Ballard G (2000). The Last Planner System of Production Control. Dissertation for the Doctoral Degree. Birmingham: University of Birmingham


Ballard G, Tommelein I D (2016). Current process benchmark for the last planner system. Lean Construction Journal, 89: 57–89


Demir S. T., Theis P (2016). Agile design management—The application of Scrum in the design phase of construction projects. In: Proceedings of the 24th Annual Conference of the International Group for Lean Construction. Boston, MA, 13–22


Kalsaas B T, Bonnier K E, Ose A O (2016). Towards a model for planning and controlling ETO design projects. In: Proceedings of the 24th Annual Conference of the International Group for Lean Construction (IGLC). Boston, MA, 33–42


Lia K A, Ringerike H, Kalsaas B T (2014). Increase predictability in complex engineering and fabrication projects. In: Proceedings of the 22nd Annual Conference of the International Group for Lean Construction (IGLC). Oslo, 437–449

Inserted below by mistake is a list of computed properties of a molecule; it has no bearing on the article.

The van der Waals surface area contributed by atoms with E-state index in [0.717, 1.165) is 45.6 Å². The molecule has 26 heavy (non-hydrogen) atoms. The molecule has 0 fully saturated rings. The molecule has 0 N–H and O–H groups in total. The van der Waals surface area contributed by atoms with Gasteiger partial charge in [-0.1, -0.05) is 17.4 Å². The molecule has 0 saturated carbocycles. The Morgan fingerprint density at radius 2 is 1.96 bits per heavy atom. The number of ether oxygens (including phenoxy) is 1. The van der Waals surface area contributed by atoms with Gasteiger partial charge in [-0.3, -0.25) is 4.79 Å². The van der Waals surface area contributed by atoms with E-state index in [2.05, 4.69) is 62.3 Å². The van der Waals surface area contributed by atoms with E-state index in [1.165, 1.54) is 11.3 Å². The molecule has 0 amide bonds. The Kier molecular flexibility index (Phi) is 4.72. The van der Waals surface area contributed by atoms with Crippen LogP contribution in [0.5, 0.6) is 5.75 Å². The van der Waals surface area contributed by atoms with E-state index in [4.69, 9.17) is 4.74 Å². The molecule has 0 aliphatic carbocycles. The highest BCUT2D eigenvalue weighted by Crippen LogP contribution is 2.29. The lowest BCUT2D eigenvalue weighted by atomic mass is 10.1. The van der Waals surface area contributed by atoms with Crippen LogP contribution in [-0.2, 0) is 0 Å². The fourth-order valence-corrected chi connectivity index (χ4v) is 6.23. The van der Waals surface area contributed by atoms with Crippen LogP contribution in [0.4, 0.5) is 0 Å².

Poudel, Roshan & García de Soto, Borja & Martinez, Eder. (2020). Last Planner System and Scrum: Comparative analysis and suggestions for adjustments. Frontiers of Engineering Management. DOI: 10.1007/s42524-020-0117-1.


Schwaber K, Beedle M (2001). Agile Software Development with Scrum. Upper Saddle River, NJ: Prentice Hall


Schwaber, K., Sutherland, J. (2017) Guia do Scrum, Um guia definitivo para o Scrum: As regras do jogo.


Streule T., Miserini N, Bartlomé O., Klippel M., García de Soto B. (2016). Implementation of scrum in the construction industry. Procedia Engineering, 164: 269–276





Recent research in Brazil identified that informal packages are executed frequently on construction sites, the exploratory studies estimate that about 30% to 35% of the tasks realized during the week were not planned and this percentage may have been higher if the Last Planner System was not implemented [1,2,3]. In this point, failure in the application of make ready process could be considered the main reason for the emergence of informal packages during the week.